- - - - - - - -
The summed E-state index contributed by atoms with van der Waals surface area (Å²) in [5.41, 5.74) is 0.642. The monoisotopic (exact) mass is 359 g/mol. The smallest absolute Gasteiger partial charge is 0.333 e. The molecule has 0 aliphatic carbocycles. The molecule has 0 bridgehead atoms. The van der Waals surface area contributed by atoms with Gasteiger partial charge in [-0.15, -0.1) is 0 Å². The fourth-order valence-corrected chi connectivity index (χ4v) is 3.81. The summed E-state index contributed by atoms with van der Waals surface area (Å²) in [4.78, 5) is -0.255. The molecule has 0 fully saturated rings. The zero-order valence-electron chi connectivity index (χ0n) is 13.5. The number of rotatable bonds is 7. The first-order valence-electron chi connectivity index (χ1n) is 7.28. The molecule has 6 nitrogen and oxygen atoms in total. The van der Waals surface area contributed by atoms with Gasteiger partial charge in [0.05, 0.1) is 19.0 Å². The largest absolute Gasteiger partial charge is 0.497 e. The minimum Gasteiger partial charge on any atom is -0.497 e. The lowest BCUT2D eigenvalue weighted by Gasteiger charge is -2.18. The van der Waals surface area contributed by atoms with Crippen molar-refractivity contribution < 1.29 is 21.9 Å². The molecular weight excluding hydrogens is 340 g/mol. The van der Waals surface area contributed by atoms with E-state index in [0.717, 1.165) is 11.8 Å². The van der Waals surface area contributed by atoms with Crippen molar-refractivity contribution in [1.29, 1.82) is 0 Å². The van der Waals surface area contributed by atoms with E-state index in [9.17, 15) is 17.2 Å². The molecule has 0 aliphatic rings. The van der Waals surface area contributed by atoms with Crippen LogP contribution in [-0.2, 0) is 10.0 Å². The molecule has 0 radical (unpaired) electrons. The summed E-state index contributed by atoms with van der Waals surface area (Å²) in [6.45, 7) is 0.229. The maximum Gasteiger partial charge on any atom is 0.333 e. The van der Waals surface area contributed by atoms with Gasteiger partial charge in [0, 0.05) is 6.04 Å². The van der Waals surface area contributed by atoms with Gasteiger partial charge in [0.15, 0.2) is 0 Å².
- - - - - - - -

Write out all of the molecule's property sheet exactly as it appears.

The summed E-state index contributed by atoms with van der Waals surface area (Å²) in [5.41, 5.74) is 0.642. The monoisotopic (exact) mass is 359 g/mol. The smallest absolute Gasteiger partial charge is 0.333 e. The molecule has 0 aliphatic carbocycles. The molecule has 0 bridgehead atoms. The van der Waals surface area contributed by atoms with Gasteiger partial charge in [-0.15, -0.1) is 0 Å². The fourth-order valence-corrected chi connectivity index (χ4v) is 3.81. The summed E-state index contributed by atoms with van der Waals surface area (Å²) in [4.78, 5) is -0.255. The molecule has 0 fully saturated rings. The zero-order valence-electron chi connectivity index (χ0n) is 13.5. The number of rotatable bonds is 7. The first-order valence-electron chi connectivity index (χ1n) is 7.28. The molecule has 6 nitrogen and oxygen atoms in total. The van der Waals surface area contributed by atoms with Gasteiger partial charge in [0.05, 0.1) is 19.0 Å². The largest absolute Gasteiger partial charge is 0.497 e. The minimum Gasteiger partial charge on any atom is -0.497 e. The lowest BCUT2D eigenvalue weighted by Gasteiger charge is -2.18. The van der Waals surface area contributed by atoms with Crippen molar-refractivity contribution < 1.29 is 21.9 Å². The molecular weight excluding hydrogens is 340 g/mol. The van der Waals surface area contributed by atoms with E-state index in [0.717, 1.165) is 11.8 Å². The van der Waals surface area contributed by atoms with Crippen molar-refractivity contribution in [1.29, 1.82) is 0 Å². The van der Waals surface area contributed by atoms with E-state index in [9.17, 15) is 17.2 Å². The molecule has 0 aliphatic rings. The van der Waals surface area contributed by atoms with Crippen LogP contribution in [-0.2, 0) is 10.0 Å². The molecule has 0 radical (unpaired) electrons. The summed E-state index contributed by atoms with van der Waals surface area (Å²) in [6.45, 7) is 0.229. The maximum Gasteiger partial charge on any atom is 0.333 e. The van der Waals surface area contributed by atoms with Gasteiger partial charge in [0, 0.05) is 6.04 Å². The van der Waals surface area contributed by atoms with Gasteiger partial charge in [0.15, 0.2) is 0 Å².